Esigie became king and defeated the threat of the neighboring Igala people who came across the Benue river to seize control of Benin's northern territories with the help of his mother, Idia. Oba Esigie's conquest of the invading Igala forces and his brother were credited to his mother's mystical powers. As a reward, he created the title of Iyoba, derived from Iye Oba, which means the King's mother. This title gave her very important political privileges, which included  a separate residence with her own staff. As Iyoba, Idia had sovereign moral authority and power, being the supreme mother of the kingdom as well as the political mother of the king. The Bini people believed that the stability of the realm depended much on his spiritual strength and power, for which a variety of rituals were performed. Lacking this knowledge of the spiritual himself, Oba Esigie relied much on Idia's knowledge for protection, spiritual and political guidance.  He trusted her to supernaturally protect him, knowing that by the bond of spiritual motherhood, she was was his main ally and would never betray him. He depended on her metaphysical powers to clear away all psychic and physical barriers, which enabled him to focus on his own strengths: politics, economic expansion and particularly the kingdom's dealings with the Portuguese.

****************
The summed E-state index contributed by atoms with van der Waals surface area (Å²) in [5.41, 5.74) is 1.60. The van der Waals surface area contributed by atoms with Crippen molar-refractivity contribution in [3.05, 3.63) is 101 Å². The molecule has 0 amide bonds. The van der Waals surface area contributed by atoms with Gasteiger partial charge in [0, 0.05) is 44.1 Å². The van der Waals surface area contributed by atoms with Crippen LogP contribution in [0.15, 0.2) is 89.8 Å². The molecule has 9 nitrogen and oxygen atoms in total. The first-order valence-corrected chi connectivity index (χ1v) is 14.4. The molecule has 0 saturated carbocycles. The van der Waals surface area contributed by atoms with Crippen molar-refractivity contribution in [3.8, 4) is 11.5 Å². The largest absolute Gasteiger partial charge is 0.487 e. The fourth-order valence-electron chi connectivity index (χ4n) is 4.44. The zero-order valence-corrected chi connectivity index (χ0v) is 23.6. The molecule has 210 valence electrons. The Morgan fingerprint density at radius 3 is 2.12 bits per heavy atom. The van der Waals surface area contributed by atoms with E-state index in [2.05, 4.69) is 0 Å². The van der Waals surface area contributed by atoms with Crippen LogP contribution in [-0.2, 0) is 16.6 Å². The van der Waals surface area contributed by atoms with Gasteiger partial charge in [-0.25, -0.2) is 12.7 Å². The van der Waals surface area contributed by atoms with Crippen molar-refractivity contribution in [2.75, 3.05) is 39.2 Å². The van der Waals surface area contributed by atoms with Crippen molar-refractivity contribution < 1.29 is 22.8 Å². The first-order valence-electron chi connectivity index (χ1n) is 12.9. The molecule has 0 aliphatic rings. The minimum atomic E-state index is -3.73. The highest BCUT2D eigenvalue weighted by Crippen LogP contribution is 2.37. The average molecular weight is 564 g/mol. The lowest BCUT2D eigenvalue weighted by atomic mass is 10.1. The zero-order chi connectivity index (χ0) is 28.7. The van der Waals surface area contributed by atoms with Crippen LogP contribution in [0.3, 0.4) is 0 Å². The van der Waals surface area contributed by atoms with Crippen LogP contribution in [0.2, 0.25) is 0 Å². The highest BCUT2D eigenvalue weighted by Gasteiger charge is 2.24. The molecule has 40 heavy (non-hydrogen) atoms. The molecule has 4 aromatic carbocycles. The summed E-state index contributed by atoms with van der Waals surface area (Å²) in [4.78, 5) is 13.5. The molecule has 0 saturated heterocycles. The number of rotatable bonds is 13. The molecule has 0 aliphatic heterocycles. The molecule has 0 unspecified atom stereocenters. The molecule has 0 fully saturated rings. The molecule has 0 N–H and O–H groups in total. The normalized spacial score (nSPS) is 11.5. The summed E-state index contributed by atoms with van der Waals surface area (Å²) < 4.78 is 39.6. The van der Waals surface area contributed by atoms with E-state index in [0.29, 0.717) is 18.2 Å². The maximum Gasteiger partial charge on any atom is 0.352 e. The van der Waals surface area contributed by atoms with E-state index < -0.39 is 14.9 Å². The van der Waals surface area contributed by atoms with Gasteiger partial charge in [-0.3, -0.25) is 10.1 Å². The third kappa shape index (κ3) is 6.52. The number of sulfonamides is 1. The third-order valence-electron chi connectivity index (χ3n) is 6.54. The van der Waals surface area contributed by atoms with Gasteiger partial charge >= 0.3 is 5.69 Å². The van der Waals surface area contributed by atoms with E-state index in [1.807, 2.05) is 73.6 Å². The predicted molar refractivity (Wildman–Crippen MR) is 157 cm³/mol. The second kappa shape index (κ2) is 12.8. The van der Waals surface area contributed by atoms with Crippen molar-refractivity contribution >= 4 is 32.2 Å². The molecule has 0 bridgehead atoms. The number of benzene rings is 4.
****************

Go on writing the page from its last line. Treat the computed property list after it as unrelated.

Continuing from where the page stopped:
Idia the Warrior